September 5, 2018
Into The Vortex
It comes as no surprise that Robert Kohlhuber was first intrigued by photography while studying graphic design. While exploring his new fascination, the Austrian artist found that photography was slowly overshadowing his design work and he made the leap to shooting full-time.
Kohlhuber’s background in design, however, is clearly evident in his work as he has evolved from shooting lifestyle to more interpretational visuals like his current obsession with mirrored objects, macro movement, and liquid abstracts. Robert’s appreciation for abstract art in motion caught our attention so we had to catch up and get some information on how his world began turning into this liquid vortex of inspiration.
Your style has really taken a notable shift. What changed for you in the last couple years?
Over the last couple of years, I really started experimenting and trying out different photography genres. Taking “normal” photos never really gave me much joy. I did some corporate photos for companies but it didn’t feel quite right. It always had some sort of “mechanical” aspect for me, where my creativity was almost non-existent. I started to feel kind of empty and didn’t know what to shoot or what interested me. Then I stumbled on some abstract videos created with colors and liquids and got inspired by that, as I found these shapes and forms absolutely beautiful.
How did that love affair evolve?
About a year and a half ago I started experimenting with colors, liquids and abstracts myself and was totally into it right from the start. I realized that it was a lot of fun for me and that I could finally let my creativity and imagination fly. While shooting these abstracts I feel like I’m almost warped away in my own world and I totally forget about everything else.
How long does it take to shoot your abstracts?
A regular ‘one theme’ shoot usually takes a whole week until I’m happy with the results — there’s a lot of fine tuning to get them where I want them to be (they can always be better). I could shoot some topics for weeks or even months as they are so much fun and the end result never looks the same. You can do the exact same thing a hundred times over and always get a different image — that is highly motivating for me.
Correct me if I’m wrong, but there seems to be a serious space feel here. Are you inspired by the cosmos?
I like to create a small, colorful universe that draws people into it so they forget about the daily routine for a few moments. I have always been fascinated by the stars. It’s true that some of my images and videos have a spacey feeling like they have created their own universe. That’s not always on purpose, but instead created by coincidence and sometimes luck. The only things I can really control are the colour combinations, the rest is chance.
For “Flow” you worked with milk and oil. How the heck did you decide you were going to make that cocktail?
I had shot with ink, milk and oil quite often before and have always been amazed by the forms and motions you can get with this combo. Flow was a discovery by accident. I first tried to create shots where a big milk bubble explodes and reveals the colors underneath. I got nice results but the most interesting moment is in fact in the beginning when you mix the mediums. It happens very fast (within just a fraction of a second), so I grabbed my slow-motion camera and froze that moment in time to reveal what you would otherwise miss with the human eye. I like to use slow motion a lot, as it can show processes hardly anyone would ever notice in real time.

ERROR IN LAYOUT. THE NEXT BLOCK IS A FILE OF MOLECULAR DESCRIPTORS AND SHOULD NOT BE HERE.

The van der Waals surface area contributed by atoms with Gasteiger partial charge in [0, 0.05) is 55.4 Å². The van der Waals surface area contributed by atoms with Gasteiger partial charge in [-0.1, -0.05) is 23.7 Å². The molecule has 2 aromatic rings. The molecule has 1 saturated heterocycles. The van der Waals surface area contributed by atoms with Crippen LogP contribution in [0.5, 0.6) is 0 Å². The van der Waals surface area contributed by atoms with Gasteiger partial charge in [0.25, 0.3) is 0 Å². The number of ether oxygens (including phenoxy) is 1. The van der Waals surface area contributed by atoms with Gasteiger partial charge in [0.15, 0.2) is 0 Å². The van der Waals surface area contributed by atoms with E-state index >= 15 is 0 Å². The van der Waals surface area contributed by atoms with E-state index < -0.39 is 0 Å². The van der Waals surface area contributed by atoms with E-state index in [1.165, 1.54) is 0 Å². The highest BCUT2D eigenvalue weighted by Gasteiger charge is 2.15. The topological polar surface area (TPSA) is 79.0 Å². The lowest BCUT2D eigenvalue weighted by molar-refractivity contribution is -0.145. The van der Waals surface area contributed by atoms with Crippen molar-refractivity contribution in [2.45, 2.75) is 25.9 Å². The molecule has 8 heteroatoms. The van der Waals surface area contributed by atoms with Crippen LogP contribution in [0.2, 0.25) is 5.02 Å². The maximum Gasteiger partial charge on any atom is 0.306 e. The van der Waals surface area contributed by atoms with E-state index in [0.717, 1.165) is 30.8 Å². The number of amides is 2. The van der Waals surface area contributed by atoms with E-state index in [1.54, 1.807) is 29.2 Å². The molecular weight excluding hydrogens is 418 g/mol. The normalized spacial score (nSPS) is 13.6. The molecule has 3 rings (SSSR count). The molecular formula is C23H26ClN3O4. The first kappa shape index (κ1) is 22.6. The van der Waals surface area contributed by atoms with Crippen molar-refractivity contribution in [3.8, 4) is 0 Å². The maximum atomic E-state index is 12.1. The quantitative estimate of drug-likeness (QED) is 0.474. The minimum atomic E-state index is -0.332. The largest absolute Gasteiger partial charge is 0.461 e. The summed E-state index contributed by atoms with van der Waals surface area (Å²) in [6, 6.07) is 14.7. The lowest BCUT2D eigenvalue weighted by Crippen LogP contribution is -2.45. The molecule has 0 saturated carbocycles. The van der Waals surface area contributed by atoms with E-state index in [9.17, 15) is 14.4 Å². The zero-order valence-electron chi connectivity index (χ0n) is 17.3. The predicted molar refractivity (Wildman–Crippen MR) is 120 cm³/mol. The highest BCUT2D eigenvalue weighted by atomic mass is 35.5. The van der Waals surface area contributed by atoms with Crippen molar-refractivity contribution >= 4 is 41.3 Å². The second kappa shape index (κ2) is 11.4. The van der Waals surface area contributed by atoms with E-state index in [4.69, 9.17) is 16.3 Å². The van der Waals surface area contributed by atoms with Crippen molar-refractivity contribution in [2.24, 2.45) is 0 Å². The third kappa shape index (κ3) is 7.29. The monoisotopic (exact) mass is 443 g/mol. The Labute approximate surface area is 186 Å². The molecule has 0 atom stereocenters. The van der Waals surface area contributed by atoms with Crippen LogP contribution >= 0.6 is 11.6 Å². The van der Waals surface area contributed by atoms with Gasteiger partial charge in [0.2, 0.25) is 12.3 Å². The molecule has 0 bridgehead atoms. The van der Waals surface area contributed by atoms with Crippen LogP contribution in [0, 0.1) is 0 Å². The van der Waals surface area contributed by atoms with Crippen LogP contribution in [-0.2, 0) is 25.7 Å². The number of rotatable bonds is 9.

For “Demons + The River” you experimented with liquid inks. Why the colour combo and ominously awesome title?
In this shoot I used acrylic paint mixed with water and some glue to make it more sticky. They were leftover colours from a workshop I had attended. I wasn’t hoping for much but was totally surprised as soon as I poured them over a white plate. As the colors began to flow downwards, they revealed this green and some of the yellow underneath. The flowing of the black and silver lines reminded me of the grasping hands of demons reaching out at you and the green of the flowing river of life. Most people don’t want to see it, but we all have our dark sides. I personally started to face my own life’s demons and I like the idea of giving them some form and appearance in my work. That’s when the name popped up in my head.
What gear did you use to get this kind of detail?
Most of my macro photos and videos are shoot with a Sony A7RII and 90mm macro lens, both the high resolution of the camera and the very sharp lens are perfect to capture those fine details like color pigments and structures.
Where do you look for inspiration?
I recently discovered the design platform Behance, which is a great source of inspiration for me now. There is a ton of talent and creativity — I could browse it all day and still find amazing things. Also, there are some artists like Thomas Blanchard, Mark Mawson, Ruslan Khasanov or Alberto Seveso that inspire me, as they are true masters of abstract and liquid photography.
Do you have a favourite at the moment?
I really like my Vortex series — the videos I recently made of swirling colors in water. The blending of the colors and slow rotating movement really has a calming effect for me.
What’s next for you?
I’m currently working on a shoot that combines fruit and liquid inks that are dropped into water at the same time. It’s a bit tricky as the timing is quite difficult to manage, but I’m on the right track and should soon get a result that looks more like the image I have imagined in my head.